In a recent conversation with my sister about water usage in the US, I said ” We need to realize that taking an extra 5 minutes in the shower means that someone else may not have water.” She, quite rightly, attacked my simplification of science (it’s not as simple as that, it’s a complicated interaction of the water cycle, climate change, and water consumption, and a lot of time to get around the world), and I quickly amended my statement.

Until I saw this article. Reserachers in California have proposed building a pipeline from the Columbia River in Washington to supply people with water in Northern California.  The project was only presented as a feasibility study, not as an actual proposal (yet).

The United States already imports some of its water from Canada, as well as all the water in bottled water that is imported into this country.  California already imports much of its water from the Colorado River — diverted to provide the growing city of Los Angeles with enough water for green lawns. Because of this, and other diversions of the sources of the Colorado River, the river is depleted and runs the risk of running dry in the coming years.  California is one of the biggest consumers of water (because they are the biggest producer of energy — power plants need water to run) in the US and the majority of that water goes toward irrigation.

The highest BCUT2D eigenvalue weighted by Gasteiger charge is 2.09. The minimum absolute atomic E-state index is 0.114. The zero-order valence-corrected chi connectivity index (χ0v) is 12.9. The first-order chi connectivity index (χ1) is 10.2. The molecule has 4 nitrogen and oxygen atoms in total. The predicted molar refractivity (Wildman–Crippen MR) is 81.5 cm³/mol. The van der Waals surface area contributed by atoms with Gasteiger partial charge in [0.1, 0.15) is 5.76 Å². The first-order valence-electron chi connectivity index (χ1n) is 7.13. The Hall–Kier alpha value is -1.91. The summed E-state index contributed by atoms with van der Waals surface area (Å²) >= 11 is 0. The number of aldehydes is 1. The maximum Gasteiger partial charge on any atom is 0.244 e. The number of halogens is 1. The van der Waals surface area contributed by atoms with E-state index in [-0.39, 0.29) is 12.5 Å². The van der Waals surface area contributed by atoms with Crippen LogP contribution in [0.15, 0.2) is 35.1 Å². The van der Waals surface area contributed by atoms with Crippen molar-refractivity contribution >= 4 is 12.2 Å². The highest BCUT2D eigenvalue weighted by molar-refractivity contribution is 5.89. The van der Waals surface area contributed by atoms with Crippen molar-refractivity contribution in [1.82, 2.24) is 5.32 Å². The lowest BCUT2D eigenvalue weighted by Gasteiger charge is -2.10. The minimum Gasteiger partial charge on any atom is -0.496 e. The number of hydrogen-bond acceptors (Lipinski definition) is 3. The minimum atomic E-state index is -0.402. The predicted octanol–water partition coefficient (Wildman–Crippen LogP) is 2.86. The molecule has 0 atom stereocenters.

These are legitimate reasons for needing water (except the green lawns. It’s near a desert. Your lawn doesn’t need to be green!).  The solution proposed to deal with the higher consumption is not legitimate.  As the article points out, there are others ways to manage the problem of over-consumption — like reducing consumption.  Switching to a water-wise irrigation system like drip-irrigation could reduce the amount of water necessary for irrigation.  Requiring that power plants change their cooling systems to systems which require much less water would also help the problem.

According to Freshwater Society, 43 countries are already under water stress, with that number on the rise.   While the US is not one of them, we are a nation that is contributing to water stress, especially if we continue to turn to importing water as the solution to balancing our consumption of water with the speed of natural replenishment.  Instead of trying to invent our way out of this one, we need to take a closer look at our personal environmental habits.  If we keep turning to importing, that extra five minutes in the shower really will mean that someone else in the world doesn’t get enough water for the day.

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